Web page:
By James Murphy
No less than 136 countries have reached a deal that would set a global minimum corporate tax rate of 15 percent. The Organization for Economic Cooperation and Development (OECD) announced the agreement on Friday.
The United States is one of those 136 countries.
Among other things, the deal is meant to stop the practice of corporations setting up operations in countries with low corporate taxes in order to avoid punitive taxation in some countries.
According to the terms of the agreement, corporations in the 136 signatory countries will be subject to a 15 percent tax beginning in 2023.
“The landmark deal, agreed by 136 countries and jurisdictions representing more than 90% of global GDP, will also reallocate more than USD 125 billion of profits from around 100 of the world’s largest and most profitable MNEs (Multinational Enterprises) to countries worldwide, ensuring that these firms pay a fair share of tax wherever they operate and generate profits,” said a statement on the OECD’s website.
Negotiations for the global corporate tax rate have been ongoing for several years. Reportedly, talks heated up this year with strong support from the Biden administration in America, with Treasury Secretary Janet Yellen leading the charge.
International leaders agreed to a demand by the Republic of Ireland that the 15 percent minimum tax rate could not be raised in the future. In addition, the new minimum tax rate only applies to corporations that turn over at least 750 million euros, or approximately $866 million U.S.
Once Ireland agreed, other European holdouts Hungary and Estonia quickly agreed to the global corporate tax. Of 140 nations with membership in the OECD, only Kenya, Nigeria, Pakistan and Sri Lanka have not yet signed on to the agreement.
President Joe Biden, a cheerleader for the new agreement, cited it as “proof that the rest of the world agrees that corporations can and should do more to ensure that we build back better.”
“For decades, American workers and taxpayers have paid the price for a tax system that has rewarded multinational corporations for shipping jobs and profits overseas,” the American president claimed. “This race to the bottom hasn’t just harmed American workers, it’s put many of our allies at a competitive disadvantage as well.”
Other globalists hailed the new agreement as well: “We have taken another important step towards more tax justice,” German Finance Minister Olaf Scholz told Reuters.
“We now have a clear path to a fairer tax system, where large global players pay their fair share wherever they do business,” said Rishi Sunak, the U.K.’s Chancellor of the Exchequer.
Big Tech, it seems, is also on board with the new deal, even though it will likely cause them to pay more taxes.
“We are pleased to see an emerging international consensus,” said Nick Clegg, Facebook’s vice president of global affairs. “Facebook has long called for reform of the global tax rules, and we recognize this could mean paying more tax, and in different places.”
An Amazon spokesperson praised the agreement as “progress towards a consensus-based solution for international tax harmonization, and we look forward to their continued technical work.”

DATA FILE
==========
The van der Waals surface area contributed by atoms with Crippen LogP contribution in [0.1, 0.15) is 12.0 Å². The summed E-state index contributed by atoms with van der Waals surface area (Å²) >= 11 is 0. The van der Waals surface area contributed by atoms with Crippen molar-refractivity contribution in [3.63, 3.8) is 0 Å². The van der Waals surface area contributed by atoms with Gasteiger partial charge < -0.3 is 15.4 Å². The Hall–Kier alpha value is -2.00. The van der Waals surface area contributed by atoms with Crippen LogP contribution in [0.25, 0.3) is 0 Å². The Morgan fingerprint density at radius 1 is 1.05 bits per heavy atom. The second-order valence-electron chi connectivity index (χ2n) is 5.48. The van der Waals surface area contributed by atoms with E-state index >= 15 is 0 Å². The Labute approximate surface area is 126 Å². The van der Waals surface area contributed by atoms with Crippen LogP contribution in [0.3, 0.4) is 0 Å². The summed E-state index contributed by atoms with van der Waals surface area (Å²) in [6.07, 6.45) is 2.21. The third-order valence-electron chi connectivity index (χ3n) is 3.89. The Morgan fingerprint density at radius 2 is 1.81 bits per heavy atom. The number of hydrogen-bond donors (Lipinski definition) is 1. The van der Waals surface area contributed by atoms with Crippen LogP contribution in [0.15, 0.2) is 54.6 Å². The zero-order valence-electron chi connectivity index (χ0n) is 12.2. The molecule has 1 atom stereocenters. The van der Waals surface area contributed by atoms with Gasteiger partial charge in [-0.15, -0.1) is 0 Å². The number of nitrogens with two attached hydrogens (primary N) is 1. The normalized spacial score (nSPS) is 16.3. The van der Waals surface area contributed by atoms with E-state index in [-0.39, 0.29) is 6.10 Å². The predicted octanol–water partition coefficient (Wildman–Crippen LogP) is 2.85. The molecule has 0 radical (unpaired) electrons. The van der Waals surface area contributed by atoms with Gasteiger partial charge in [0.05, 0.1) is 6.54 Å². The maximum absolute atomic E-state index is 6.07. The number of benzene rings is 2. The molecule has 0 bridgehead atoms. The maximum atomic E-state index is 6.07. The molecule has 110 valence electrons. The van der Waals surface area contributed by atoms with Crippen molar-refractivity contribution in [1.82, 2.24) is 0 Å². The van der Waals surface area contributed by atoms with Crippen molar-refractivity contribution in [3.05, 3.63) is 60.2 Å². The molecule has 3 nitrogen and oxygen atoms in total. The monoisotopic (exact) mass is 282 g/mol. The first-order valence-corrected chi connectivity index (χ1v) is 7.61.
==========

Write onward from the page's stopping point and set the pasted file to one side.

But several countries are concerned about implementation of the new agreement. Tax laws will have to be changed on a per country basis and many are complaining that they may not be ready to implement by 2023.
Switzerland, for instance, has already called for more time to implement the new global corporate tax minimum, and is insisting the needs of smaller economies be taken into account.
“Switzerland demands that the interests of small, robust economies are taken into account in the implementation, and that legal certainty is established for the companies concerned,” the finance ministry said in a statement.
And in the United States, any such change in tax codes would require the agreement of Congress, which under the U.S. Constitution possesses all federal legislative powers. And since the OECD’s plan is international in nature, the new corporate minimum tax would, in effect, have the weight of an international treaty. Under the Constitution, the Senate must ratify a treaty with a two-thirds majority (67 votes). Also, a treaty cannot abrogate the clear provisions of the Constitution any more than simple legislation can. If a treaty does so, then it is an unconstitutional treaty.
It’s a high hill to climb in the U.S. Senate, which is evenly split between Republicans and President Biden’s coalition of Democrats and Independents. Republicans have not been receptive to new tax law, and would likely be reluctant to support such a treaty.
In addition, both the House and Senate would need to pass a bill raising the minimum tax on companies’ overseas profits to 15 percent from the current rate of 10.5 percent; another unlikely hill to climb in the United States.
Of course, the Biden administration could likely go the same way that former president Barack Obama did with the Paris Climate Agreement and simply sign the deal without calling it a treaty. One possible response to that would be for a future GOP-led administration to back out of the deal, the way that former president Donald Trump did with the climate agreement. But a quicker response would be for other branches of government to slap down the president’s action as an unconstitutional power grab.
Either way, it’s a brief but incomplete victory for globalists looking to create a one-world government and the one-world economy that would go with it.